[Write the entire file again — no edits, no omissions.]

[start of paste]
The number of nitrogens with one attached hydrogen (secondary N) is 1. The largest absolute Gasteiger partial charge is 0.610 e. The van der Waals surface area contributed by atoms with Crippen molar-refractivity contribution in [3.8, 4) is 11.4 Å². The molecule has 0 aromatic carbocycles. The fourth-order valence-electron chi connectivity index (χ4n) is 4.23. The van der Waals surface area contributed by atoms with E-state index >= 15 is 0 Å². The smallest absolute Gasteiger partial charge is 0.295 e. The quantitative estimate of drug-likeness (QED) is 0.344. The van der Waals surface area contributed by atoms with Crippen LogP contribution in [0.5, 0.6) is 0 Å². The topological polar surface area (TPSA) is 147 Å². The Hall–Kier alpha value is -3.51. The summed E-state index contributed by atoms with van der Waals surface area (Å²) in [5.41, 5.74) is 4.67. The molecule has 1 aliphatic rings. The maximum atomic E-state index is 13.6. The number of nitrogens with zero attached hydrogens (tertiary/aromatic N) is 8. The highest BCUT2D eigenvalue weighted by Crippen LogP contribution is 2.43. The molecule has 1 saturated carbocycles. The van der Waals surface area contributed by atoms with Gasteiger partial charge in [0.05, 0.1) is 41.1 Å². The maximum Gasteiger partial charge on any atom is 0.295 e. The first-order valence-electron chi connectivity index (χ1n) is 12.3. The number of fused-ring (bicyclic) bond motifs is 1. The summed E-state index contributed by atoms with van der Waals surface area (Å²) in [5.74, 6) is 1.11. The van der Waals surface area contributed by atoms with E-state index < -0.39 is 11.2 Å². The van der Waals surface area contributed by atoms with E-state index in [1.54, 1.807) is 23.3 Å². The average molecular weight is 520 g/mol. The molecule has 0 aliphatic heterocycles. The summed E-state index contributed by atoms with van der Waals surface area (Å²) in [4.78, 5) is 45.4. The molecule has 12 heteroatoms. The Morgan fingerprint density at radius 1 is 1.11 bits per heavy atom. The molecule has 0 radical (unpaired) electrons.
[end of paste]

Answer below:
The number of nitrogens with one attached hydrogen (secondary N) is 1. The largest absolute Gasteiger partial charge is 0.610 e. The van der Waals surface area contributed by atoms with Crippen molar-refractivity contribution in [3.8, 4) is 11.4 Å². The molecule has 0 aromatic carbocycles. The fourth-order valence-electron chi connectivity index (χ4n) is 4.23. The van der Waals surface area contributed by atoms with E-state index >= 15 is 0 Å². The smallest absolute Gasteiger partial charge is 0.295 e. The quantitative estimate of drug-likeness (QED) is 0.344. The van der Waals surface area contributed by atoms with Crippen LogP contribution in [0.5, 0.6) is 0 Å². The topological polar surface area (TPSA) is 147 Å². The Hall–Kier alpha value is -3.51. The summed E-state index contributed by atoms with van der Waals surface area (Å²) in [5.41, 5.74) is 4.67. The molecule has 1 aliphatic rings. The maximum atomic E-state index is 13.6. The number of nitrogens with zero attached hydrogens (tertiary/aromatic N) is 8. The highest BCUT2D eigenvalue weighted by Crippen LogP contribution is 2.43. The molecule has 1 saturated carbocycles. The van der Waals surface area contributed by atoms with Gasteiger partial charge in [0.05, 0.1) is 41.1 Å². The maximum Gasteiger partial charge on any atom is 0.295 e. The first-order valence-electron chi connectivity index (χ1n) is 12.3. The number of fused-ring (bicyclic) bond motifs is 1. The summed E-state index contributed by atoms with van der Waals surface area (Å²) in [5.74, 6) is 1.11. The van der Waals surface area contributed by atoms with E-state index < -0.39 is 11.2 Å². The van der Waals surface area contributed by atoms with E-state index in [1.54, 1.807) is 23.3 Å². The average molecular weight is 520 g/mol. The molecule has 0 aliphatic heterocycles. The summed E-state index contributed by atoms with van der Waals surface area (Å²) in [4.78, 5) is 45.4. The molecule has 12 heteroatoms. The Morgan fingerprint density at radius 1 is 1.11 bits per heavy atom. The molecule has 0 radical (unpaired) electrons.